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BY Melissa

5 Back-to-School suggestions from a special education teacher

As an educator, I understand that one of my primary roles is to develop a positive relationship with families and form open lines of communication between the school and the home. Each student is part of a unique family and in order to effectively teach that child, you must first understand the family. No individual can be understood without recognizing how he or she fits within the entire family. This is a crucial consideration when teaching that I fear many more veteran teachers than I fail to understand.

If you are reading this blog, I want to assure you that I am confident that teacher’s across Michigan our working hard every day for your child. Public educators have received a lot of criticism the last several months stemming from political decisions but the majority of us would agree that we do this job because we LOVE it – not for any monetary reward. We hold your child’s best interest at heart and we are one of their biggest supporters.

At the same time, I recognize that parents are the ones that know their children the best. Therefore, it is my hopes in this posting that I can offer some helpful hints as to how schools and parents can work together as a team to provide what is best for children with special needs. I am hoping to offer insight from the “school side” so parents can understand their vital role in the education process and how important their active involvement and participation throughout the school year truly is.

So, without further ado, some back-to-school suggestions for parents with students who have special needs:

1.  Introduce yourself!

I work in a resource room and generally my caseload involves rather high-functioning students. I was shocked at how very few parents I met at open house (1 out of 19!) I know you and your child are interested in meeting the classroom teacher and touring the building looking for old friends, and I know the first day of school is just chaos, but take just a moment to make sure you and your child know all the teacher’s that will be working with your child. It is so important to establish that relationship as soon as possible.

2.  Stay Involved!

I hope your child has a teacher that communicates often but don’t feel like you are hovering or being bothersome by calling or sending an email to keep in touch with the teacher and stay current on your child’s academic progress and scholastic performance. I gave out my email and a personal phone number at the beginning of the year and at various other times and not one parent ever communicated through either of these modes. Ideally, I would like to talk with each of my parents at least once a month. Typically, special education teachers have a smaller caseload than their general education colleagues. I may be stepping into murky water with this comment but there should be no excuse why a teacher can’t make time to communicate with a parent if given ample opportunity to do so that works with the schedules of both teacher and parent.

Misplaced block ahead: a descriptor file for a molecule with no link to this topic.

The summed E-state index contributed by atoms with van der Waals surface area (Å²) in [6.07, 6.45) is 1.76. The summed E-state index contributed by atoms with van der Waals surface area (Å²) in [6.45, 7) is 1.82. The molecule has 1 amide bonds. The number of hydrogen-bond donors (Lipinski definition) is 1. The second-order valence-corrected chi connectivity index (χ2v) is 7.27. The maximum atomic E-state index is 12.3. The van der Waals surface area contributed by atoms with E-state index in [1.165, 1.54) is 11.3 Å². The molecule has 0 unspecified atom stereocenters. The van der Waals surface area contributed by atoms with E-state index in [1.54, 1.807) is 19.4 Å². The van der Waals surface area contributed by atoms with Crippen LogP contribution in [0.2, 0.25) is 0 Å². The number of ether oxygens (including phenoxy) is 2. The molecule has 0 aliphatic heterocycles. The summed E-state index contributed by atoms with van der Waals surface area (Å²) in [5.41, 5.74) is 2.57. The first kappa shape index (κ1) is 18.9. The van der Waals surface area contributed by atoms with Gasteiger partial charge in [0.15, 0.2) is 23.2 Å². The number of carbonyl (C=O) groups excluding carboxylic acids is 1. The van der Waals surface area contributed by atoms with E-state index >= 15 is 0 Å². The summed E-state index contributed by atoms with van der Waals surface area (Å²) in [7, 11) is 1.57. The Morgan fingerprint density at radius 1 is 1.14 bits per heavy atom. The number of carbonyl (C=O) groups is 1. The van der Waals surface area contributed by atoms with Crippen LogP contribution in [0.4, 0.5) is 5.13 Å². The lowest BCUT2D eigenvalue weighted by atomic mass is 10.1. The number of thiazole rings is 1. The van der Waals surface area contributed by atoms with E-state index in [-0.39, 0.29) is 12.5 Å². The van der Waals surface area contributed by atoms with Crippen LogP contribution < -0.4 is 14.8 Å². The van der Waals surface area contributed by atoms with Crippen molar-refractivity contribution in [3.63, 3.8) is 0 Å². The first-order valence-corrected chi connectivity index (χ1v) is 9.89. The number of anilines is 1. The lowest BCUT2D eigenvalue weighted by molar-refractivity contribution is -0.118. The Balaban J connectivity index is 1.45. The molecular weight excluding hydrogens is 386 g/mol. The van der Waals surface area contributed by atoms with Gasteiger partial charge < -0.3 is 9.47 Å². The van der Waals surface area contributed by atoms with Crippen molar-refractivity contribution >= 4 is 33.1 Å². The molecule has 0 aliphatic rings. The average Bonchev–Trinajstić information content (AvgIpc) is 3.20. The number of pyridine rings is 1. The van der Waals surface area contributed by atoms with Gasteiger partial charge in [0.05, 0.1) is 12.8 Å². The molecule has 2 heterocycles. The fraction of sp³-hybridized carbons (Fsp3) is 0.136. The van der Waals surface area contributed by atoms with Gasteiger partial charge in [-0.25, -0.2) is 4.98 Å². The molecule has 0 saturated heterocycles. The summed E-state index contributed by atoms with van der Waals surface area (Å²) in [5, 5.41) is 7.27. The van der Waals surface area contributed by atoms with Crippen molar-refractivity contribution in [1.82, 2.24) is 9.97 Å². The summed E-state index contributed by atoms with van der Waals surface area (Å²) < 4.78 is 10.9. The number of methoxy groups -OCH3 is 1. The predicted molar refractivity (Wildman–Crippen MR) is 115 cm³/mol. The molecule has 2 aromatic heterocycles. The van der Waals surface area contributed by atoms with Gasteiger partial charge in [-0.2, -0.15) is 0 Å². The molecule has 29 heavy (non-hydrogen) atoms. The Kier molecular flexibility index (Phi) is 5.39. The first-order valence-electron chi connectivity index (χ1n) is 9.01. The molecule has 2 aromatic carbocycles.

3.  Ask Questions!

Especially at the IEP. So many times, I feel like parents are lost in the educational jargon during the IEP’s and parent-teacher conferences. The decisions made at these meetings are part of a legal process that directly effects your child’s education. The impact is HUGE! On our part, it is the role of the teacher’s and educational staff to ensure that parents are comfortable at these meetings and understand the proceedings. However, don’t be bashful and SPEAK UP even if it is for the smallest thing. I encourage you to read the paperwork and understand what you are signing.

4.  Check your child’s backpack daily!

Oh, I can’t tell you how many times I have worked hard at creating a letter to keep in touch with parents or sent important information home and the child comes back the next day with the paper crumbled at the bottom of his or her school bag. This includes Friday Folders if your child has one. I had a parent pick up a student and I watched as they opened the backpack, took out the Friday Folder, and dumped all of it’s content into the trash! Oh gosh, my heart was crushed as I knew there was work contained in the contents of that folder that the child was so proud of and it saddened me to know that the parent did not share in that pride. I know that life gets busy, I know that this is coming from a teacher who does not yet have kids herself, but please, please take time to look at your student’s work and be excited about their accomplishments!

5.  Continue to be the Proud Parent You Are!

Please let your child know how talented, intelligent, and special they really are; something I am so fortunate to witness every time they walk into my classroom. Even the smallest of accomplishments can be something to celebrate! Your child works hard everyday on skills that are the hardest for them – things that may seem easy to you or I may be grueling for them – recognize, appreciate, and be proud of these small successes!

Melissa Ferry
Special Education Teacher
Mt. Pleasant Public Schools

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Written on August 17, 2011 by:

Melissa Ferry is a special education teacher for Mt. Pleasant Public Schools. She earned her bachelor's degree from Michigan State University with an endorsement in learning disabilities. Melissa is continuing her education at Central Michigan University in pursuit of a Master's Degree. Prior to her career as a teacher Melissa volunteered at Friendship Circle for seven years.

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